Monday, June 2, 2014

Dagon (Gothic literature) 1 of 2

So, what can we say about a piece of writing like “Dagon”? It’s a suicide note written by a morphine addict driven nuts while lost at sea by the sight of a giant fish-man worshiping an obelisk. Wow.

The first questions that occur to me are “why do people like this? Why do I like this?” Then I immediately reconsider approaching the question that way. It isn't because we should avoid talking about people, or why they are the way they are, but because focusing on ourselves and our likes and dislikes is a tangly sort of maze from which we might not escape. Better to look at what the good of the thing at hand is, or what good there could be, and maybe gain some insight about ourselves along the way.

So, “Dagon” has a few themes (all interrelated, classic Lovecraft, and literarily Gothic): the unknown, the alien, and the unnatural.

Most of you don't have to worry.
Dagon would only hide under a waterbed.
The Unknown

Everyone has experience of the unknown. I mean both that they have been faced with darkness and mystery, and that they've come to know something that was unknown before.

The space under the bed, the woods at night, the little window on the basement stairs that used to look out into the backyard before grandpa built the addition but when you were a kid it just opened on a barren cave-like expanse extending into utter blackness and you had to hide your eyes and run up the stairs so you wouldn't look and see you-don’t-know-what. Everyone has had these experiences because everyone starts out knowing little or nothing. This is a fundamental human thing, this “Unknown” with a capital ‘u’, and one of the things that naturally follows from it is anxiety and caution, because the unknown is dangerous. That’s why we look both ways before we cross the street; we turn the unknown into the known, because whatever’s hiding out there behind the unknown might kill us.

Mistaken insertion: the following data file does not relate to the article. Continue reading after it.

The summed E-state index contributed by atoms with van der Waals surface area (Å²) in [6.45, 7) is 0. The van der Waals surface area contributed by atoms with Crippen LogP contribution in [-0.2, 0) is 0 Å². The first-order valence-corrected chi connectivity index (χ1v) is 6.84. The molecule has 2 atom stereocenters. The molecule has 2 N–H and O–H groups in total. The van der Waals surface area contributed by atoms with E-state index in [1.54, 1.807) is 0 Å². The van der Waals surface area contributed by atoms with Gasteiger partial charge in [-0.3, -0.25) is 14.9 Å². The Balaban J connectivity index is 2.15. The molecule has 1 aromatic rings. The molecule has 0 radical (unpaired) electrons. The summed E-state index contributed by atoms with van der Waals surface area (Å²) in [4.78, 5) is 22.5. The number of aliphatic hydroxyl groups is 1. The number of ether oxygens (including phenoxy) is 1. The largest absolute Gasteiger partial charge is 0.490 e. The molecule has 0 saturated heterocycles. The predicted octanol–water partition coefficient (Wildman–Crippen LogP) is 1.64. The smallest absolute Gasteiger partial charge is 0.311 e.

The Alien

The Alien is very related to the Unknown, but they deserve to be separate in our considerations because anything (familiar, unusual, whatever) can be unknown – it’s our ignorance at the moment that makes it so – but the alien somehow doesn't fit even when it is revealed. It comes from somewhere else and whatever context it developed in, it isn't our context. So, as concepts, the alien things tend to be unknown, and the little bits we can see in the obscurity of the Unknown look alien, because we can’t see how they fit in.

The Unnatural

The relationship of the unnatural to this story is a little further outside the story itself. It is one of H.P. Lovecraft’s constant underlying ideas in his fiction that the secrets of the universe are fundamentally inhuman, that human beings live “…on a placid island of ignorance in the midst of black seas of infinity, and it was not meant that we should voyage far.”[1] This means that, as presented by the narrators of his tales, the alien things that come out of the unknown reaches to haunt us are not unnatural even if they are fundamentally divorced from us because, really, we’re the alien ones. It’s only our tiny backwater of the universe that is comfortable and cuddly (to the extent that it is).

H.P. Lovecraft seems to have written scary, fireside stories for modern materialists. He takes the notion that mankind has no privileged place in reality and says, “Ok then, if we’re not special, what if the rest of everything is so outside our comprehension that it will drive us insane?” This idea is frightening and makes for an effective tale around the campfire. It might also vindicate what some unfortunate people think of their own position.

But, however scary it might be, or however right (in a perverse kind of way) it might seem to someone, this notion is not a very reasonable theory. And, the images in this story (spongy rotting ground from the bottom of the abyss, slimy bug-eyed fish-monsters, pale white obelisks, etc.) were designed by a human being to appear wrong and perverse to other human beings. They are contrary to our sense of right, health, and order.

Ok. Ruminate upon these concepts. Ask yourself what benefit we (humans) could possibly derive from conjuring up such things and reflecting on them. Next week, we can compare notes.

© 2014 John Hiner III

[1] From “The Call of Cthulhu”

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